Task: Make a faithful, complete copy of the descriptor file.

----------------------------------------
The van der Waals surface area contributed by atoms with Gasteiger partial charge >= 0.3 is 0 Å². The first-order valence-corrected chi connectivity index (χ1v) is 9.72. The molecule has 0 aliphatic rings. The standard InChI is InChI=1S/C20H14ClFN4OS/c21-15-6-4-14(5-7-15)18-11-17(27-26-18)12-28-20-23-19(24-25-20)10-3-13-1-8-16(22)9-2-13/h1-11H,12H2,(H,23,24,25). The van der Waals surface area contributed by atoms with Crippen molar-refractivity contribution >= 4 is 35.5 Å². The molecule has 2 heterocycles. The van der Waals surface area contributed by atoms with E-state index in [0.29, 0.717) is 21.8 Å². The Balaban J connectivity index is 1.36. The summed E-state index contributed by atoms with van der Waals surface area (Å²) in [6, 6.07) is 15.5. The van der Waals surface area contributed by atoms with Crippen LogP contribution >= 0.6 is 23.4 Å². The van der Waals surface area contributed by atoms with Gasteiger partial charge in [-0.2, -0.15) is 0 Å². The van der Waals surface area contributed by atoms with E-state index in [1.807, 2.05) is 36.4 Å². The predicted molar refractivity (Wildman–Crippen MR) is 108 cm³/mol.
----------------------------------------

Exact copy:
The van der Waals surface area contributed by atoms with Gasteiger partial charge >= 0.3 is 0 Å². The first-order valence-corrected chi connectivity index (χ1v) is 9.72. The molecule has 0 aliphatic rings. The standard InChI is InChI=1S/C20H14ClFN4OS/c21-15-6-4-14(5-7-15)18-11-17(27-26-18)12-28-20-23-19(24-25-20)10-3-13-1-8-16(22)9-2-13/h1-11H,12H2,(H,23,24,25). The van der Waals surface area contributed by atoms with Crippen molar-refractivity contribution >= 4 is 35.5 Å². The molecule has 2 heterocycles. The van der Waals surface area contributed by atoms with E-state index in [0.29, 0.717) is 21.8 Å². The Balaban J connectivity index is 1.36. The summed E-state index contributed by atoms with van der Waals surface area (Å²) in [6, 6.07) is 15.5. The van der Waals surface area contributed by atoms with Crippen LogP contribution >= 0.6 is 23.4 Å². The van der Waals surface area contributed by atoms with Gasteiger partial charge in [-0.2, -0.15) is 0 Å². The van der Waals surface area contributed by atoms with E-state index in [1.807, 2.05) is 36.4 Å². The predicted molar refractivity (Wildman–Crippen MR) is 108 cm³/mol.